Type Certified Microphones

Many times in the acoustical test and measurement world we will hear people talking about a “Type 1” microphone. 


Microphone Type -- What makes a Type 1 Mic?

In truth, there is no such thing as a Type 1 (or Class 1) microphone, only a Type 1 Sound Level Meter. According to both the US ANSI S1.43 specification, and the European counterpart, IEC 804, the entire system must be tested against the specification as a single unit.

In our case, that would include an iOS device running our AudioTools app, connected to one of hardware interfaces. It would be possible to have the entire system type-certified, at a testing lab. We are planning to work with AudioControl to make this service available to our customers. We will post more information here, when it is available.


AudioTools Standards Compliance

In our case, all of the algorithms, filters, and features of the SPL Meters meet or exceed the standard for Type 1. And, in the case of the RTA, the filters meet Class 1 of ANSI S1.11. So, if you use our software with a microphone that meets Type 1 or Type 2 specs you will in theory have a meter that meets these specs.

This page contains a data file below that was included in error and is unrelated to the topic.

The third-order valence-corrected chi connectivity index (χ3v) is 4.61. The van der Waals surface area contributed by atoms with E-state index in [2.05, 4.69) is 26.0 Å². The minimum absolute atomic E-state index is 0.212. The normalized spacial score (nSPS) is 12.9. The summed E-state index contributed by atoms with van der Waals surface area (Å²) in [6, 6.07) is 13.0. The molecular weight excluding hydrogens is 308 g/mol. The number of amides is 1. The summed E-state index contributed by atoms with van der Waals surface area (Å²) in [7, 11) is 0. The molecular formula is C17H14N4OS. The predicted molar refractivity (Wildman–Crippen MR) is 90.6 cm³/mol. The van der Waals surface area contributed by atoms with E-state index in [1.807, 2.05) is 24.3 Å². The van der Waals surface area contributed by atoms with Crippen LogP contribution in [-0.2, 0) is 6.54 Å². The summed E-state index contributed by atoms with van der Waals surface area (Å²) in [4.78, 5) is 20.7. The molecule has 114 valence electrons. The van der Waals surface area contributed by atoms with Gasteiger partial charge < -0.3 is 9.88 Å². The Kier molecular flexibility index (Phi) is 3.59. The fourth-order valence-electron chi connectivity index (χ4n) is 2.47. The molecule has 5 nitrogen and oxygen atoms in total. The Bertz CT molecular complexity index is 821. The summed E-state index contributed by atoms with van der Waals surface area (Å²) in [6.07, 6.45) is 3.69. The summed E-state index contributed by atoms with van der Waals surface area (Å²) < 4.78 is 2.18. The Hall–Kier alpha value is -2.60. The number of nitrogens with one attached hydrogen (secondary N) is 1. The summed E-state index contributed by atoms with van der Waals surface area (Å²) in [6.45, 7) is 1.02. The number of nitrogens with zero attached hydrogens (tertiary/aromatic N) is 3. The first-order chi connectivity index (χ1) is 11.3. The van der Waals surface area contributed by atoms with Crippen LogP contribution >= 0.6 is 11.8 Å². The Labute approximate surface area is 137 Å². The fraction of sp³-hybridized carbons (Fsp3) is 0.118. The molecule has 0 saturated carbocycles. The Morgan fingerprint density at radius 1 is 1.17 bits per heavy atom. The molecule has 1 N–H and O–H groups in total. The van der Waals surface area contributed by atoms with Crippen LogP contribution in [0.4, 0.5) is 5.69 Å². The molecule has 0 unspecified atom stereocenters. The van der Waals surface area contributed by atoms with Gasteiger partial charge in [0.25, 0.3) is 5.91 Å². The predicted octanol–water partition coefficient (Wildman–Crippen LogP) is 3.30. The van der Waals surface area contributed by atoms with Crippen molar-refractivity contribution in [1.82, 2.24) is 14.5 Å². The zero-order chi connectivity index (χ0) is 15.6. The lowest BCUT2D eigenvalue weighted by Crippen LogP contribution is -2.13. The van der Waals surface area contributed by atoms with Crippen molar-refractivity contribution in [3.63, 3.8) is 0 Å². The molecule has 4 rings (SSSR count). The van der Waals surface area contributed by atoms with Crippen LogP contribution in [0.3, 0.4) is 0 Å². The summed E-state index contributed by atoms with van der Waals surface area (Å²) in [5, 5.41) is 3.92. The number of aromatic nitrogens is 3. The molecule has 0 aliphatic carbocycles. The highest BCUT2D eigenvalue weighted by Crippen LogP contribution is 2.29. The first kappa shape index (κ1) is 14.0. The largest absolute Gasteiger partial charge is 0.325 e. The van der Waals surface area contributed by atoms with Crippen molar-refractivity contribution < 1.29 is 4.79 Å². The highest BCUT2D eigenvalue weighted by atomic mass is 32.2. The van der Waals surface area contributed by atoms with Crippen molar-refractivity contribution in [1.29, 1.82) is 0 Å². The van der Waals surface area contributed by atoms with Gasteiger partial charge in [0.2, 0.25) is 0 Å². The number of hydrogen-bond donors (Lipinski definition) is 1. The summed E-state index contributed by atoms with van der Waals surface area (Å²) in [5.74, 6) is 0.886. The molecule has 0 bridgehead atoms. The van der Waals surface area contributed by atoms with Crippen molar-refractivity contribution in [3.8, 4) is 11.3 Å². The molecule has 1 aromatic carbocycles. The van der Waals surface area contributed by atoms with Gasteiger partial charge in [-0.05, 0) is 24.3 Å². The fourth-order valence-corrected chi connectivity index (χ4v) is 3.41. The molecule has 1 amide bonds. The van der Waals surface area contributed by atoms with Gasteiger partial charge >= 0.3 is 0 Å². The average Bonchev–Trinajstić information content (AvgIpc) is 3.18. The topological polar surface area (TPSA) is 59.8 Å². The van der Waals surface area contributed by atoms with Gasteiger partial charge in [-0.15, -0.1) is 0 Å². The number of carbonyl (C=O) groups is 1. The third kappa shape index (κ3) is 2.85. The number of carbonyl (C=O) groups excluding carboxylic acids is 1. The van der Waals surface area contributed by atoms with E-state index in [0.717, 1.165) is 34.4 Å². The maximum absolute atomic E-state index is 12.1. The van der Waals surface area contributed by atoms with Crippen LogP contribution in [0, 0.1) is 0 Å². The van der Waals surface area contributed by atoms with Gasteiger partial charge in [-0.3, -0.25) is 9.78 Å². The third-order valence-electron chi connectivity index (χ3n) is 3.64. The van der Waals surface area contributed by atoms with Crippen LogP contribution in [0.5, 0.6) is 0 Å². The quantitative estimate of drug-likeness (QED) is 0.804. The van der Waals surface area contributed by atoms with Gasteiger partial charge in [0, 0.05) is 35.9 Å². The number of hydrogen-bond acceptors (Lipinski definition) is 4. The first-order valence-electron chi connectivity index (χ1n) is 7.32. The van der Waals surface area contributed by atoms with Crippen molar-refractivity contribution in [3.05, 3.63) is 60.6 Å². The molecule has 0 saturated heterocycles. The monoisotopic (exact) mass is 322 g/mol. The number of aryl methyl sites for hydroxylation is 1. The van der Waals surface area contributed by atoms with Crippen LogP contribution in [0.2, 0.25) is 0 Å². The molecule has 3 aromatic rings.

To be fully compliant, you would have to submit your microphone and iAudioInterface2 for calibration, to a designated calibration facility, and have a mic that meets all of the Type 1 specifications, which are summarized below.


Type 1 Standards Summary

Here is a summary (not intended to replace the specs) of some of the main features that a mic would have to meet, to be useful as the microphone in a Type 1 Sound Level Meter:

Frequency Response

This is probably what most people think about first. 

  • 20 Hz, +/- 2.5dB
  • 25 Hz, +/- 2.0dB
  • 31.5 and 40 Hz, +/- 1.5 dB
  • 50 through 4000 Hz, +/- 1.0 dB
  • 5000 Hz, +/- 1.5 dB
  • 6300 Hz, +1.5, -2.0dB
  • 8000 Hz, +1.5, -3.0 dB
  • 10000 Hz, +2.0, -4.0 dB
  • 12500 Hz, +3.0, -6.0 dB
  • 16000 Hz, +3.0, -infinity (therefore not required)
  • 20000 Hz, +3.0, -infinity             “            "

That was the easy one, now for the more challenging ones to meet.

Linear Operating Range

Generally, 60 dB of operating range, with +/- 0.7 dB variability.

Free-Field vs Random Incidence

This is difficult to summarize, but there are strict limits (approx. +/-2.5 dB at 22 degrees) on how omnidirectional the microphone is, in actual use.

Environmental

In most cases, a plastic diaphragm mic cannot meet these specs.

Atmospheric pressure, no more than 0.3 dB change for a +/- 10% change in pressure.

Air temperature, no more than +/- 0.5dB change between 10 and 50 degrees C -- or 50 to 122 degrees F.

Humidity, no more than 0.5 dB change from 30% to 90% humidity at 40 degrees C (104 degrees F).